Reaching Farmers and Vulnerable Communities Amid COVID-19
Mahwish Khan, with HarvestPlus country program staff
April 28, 2020

As the COVID-19 pandemic and efforts to contain it impact economies and societies around the world, food systems are being disrupted. Food security is fragile under normal circumstances for smallholder farming families and other vulnerable populations in low- and middle-income countries. As noted in an impact analysis from International Food Policy Research Institute (IFPRI) , projections for increased poverty levels and food insecurity are dire as a result of the pandemic. 

There is a need for swift, informed action to support these vulnerable communities. HarvestPlus country teams—many of whom are on home-based lockdowns themselves— are adopting innovative and creative methods of continuing to serve, reach, and support our millions of smallholder farming beneficiaries and field partners. 

From Latin America to Africa to Asia, HarvestPlus staff are striving to reach beneficiaries in the safest and best possible ways, to help them continue to grow nourishing biofortified foods for their families and sell surplus to maintain their livelihoods. 

Colombia: Seeds by Mail 

In Colombia, the government has exempted the agricultural sector from social distancing measures to ensure food supplies continue, but HarvestPlus Colombia had to take a new approach to delivering seeds to farmers as the planting season commenced.  Normally, the Colombia team would send biofortified seeds to public sector partners in various municipalities, then the HarvestPlus team would arrange and attend in-person farmer training sessions where seeds are distributed to attending farmers.

As it is currently not possible to travel or organize collective trainings, the team in Colombia, together with 15 partners through the country, established seed deliveries to farmers through traditional mail operators. Local partners visited the farmers to make sure the seed had arrived. At that point, the partners organized virtual trainings. 

With these adjustments in place, the HarvestPlus Colombia team has been able to continue seed supply and support to over 1,550 smallholder farming households. Equally important, the farmers will not miss planting biofortified seed in the current season, which will strengthen their food and nutrition security in these difficult times.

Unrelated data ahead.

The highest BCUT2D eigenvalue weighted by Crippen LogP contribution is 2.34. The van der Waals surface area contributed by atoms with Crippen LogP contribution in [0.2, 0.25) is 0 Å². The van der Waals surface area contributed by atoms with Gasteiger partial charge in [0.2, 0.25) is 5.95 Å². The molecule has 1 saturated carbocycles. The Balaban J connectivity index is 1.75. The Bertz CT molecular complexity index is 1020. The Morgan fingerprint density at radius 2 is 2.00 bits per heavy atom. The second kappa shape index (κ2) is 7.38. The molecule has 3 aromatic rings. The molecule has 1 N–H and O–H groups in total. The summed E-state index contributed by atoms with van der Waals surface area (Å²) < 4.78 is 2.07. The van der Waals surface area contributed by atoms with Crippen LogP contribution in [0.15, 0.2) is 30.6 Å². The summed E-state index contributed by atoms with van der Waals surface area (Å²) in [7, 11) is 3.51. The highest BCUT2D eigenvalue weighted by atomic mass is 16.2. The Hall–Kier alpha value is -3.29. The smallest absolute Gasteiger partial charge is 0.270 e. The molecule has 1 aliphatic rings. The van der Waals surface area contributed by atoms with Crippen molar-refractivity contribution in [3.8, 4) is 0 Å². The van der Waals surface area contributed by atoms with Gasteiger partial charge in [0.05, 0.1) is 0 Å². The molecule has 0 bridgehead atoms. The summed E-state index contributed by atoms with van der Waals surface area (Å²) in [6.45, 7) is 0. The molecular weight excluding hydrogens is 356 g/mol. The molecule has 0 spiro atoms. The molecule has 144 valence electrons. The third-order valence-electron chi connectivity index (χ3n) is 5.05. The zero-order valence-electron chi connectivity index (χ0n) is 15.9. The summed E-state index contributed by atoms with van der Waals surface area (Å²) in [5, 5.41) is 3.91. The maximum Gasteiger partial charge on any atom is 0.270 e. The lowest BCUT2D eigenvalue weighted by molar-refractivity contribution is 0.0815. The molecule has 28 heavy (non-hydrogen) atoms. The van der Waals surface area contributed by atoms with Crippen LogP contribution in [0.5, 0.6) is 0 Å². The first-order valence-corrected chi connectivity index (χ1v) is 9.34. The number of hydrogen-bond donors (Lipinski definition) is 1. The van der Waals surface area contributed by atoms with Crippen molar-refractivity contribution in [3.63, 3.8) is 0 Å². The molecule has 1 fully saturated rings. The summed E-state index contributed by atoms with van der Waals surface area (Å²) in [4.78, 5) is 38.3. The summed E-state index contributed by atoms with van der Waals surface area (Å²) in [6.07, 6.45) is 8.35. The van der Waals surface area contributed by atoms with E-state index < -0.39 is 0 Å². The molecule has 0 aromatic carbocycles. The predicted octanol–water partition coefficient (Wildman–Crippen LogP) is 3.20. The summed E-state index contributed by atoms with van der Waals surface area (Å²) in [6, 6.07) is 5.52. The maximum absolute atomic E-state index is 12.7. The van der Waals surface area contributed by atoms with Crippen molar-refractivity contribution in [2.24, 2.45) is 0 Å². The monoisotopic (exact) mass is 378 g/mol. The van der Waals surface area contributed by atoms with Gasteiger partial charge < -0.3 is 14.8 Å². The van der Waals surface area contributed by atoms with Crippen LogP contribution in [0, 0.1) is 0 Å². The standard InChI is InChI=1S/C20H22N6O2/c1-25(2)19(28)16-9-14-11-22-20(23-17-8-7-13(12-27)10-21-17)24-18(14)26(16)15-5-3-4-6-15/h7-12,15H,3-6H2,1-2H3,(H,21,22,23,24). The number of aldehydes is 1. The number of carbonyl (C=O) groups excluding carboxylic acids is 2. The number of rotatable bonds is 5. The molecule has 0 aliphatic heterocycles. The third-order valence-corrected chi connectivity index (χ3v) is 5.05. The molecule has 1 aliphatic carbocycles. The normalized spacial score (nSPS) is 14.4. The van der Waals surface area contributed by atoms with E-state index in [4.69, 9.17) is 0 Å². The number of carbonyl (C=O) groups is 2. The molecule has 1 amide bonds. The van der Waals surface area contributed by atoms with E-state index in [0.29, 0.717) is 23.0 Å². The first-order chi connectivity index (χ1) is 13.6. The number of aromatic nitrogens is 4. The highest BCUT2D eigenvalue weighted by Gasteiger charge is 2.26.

Also, to help address rising nutritional insecurity in the country, HarvestPlus donated about 500 kilograms of biofortified iron beans to the Mayor's Office of the city of Cali to feed 500 families during the pandemic. This type of bean, known as BIO-102, contains higher levels of iron and zinc than commercial beans, and they were delivered by the Mayor to communal kitchens. 

In another inspiring move, the farmers of Leticia, a vulnerable community near Cartagena, Colombia, donated their precious zinc-biofortified rice production to the people of Cartagena—one of the locations in the country most affected by the current pandemic. They donated about 250 kg rice to the Municipal Unit of Agricultural Technical Assistance (UMATA) so the Mayor of Cartagena can distribute it amongst the people.

Nicaragua: Seed donations to farmers

HarvestPlus donated 409 kg of biofortified bean seed to be distributed by Self-Help International, to 60 smallholder farmers of a cooperative in Moyogalpa and Altagracia, Nicaragua. Under normal circumstances, staff would deliver the seed directly to NGOs and farmer associations for cultivation. Because of the COVID-19 lockdown, HarvestPlus teamed up with Self-Help International who have direct access to the farmers in remote areas and will distribute the seed to them efficiently. This will allow production of beans for consumption and a small percentage will be given by the farmers to their respective cooperatives for sharing with more farmers to expand the reach of iron bean production. 

Frijol Nutritivo y Rendidor, Frijol Biofortificado, and INTA BioApante are the brand names of the varieties that are being distributed across Nicaragua. These beans can provide nourishing micronutrients like iron and zinc; scientific research has shown that the amounts of these micronutrients found in healthy, diversified diets have a beneficial effect on the immune system's ability to counter several but not all types of viruses. For example, in the case of zinc, in a recent review of this mineral’s role in antiviral immunity, Scott A. Read and co-authors note that “an abundance of evidence has accumulated over the last 50 years to demonstrate the antiviral activity of zinc against a variety of viruses, and via numerous mechanisms.”

Uganda: Using Key Contacts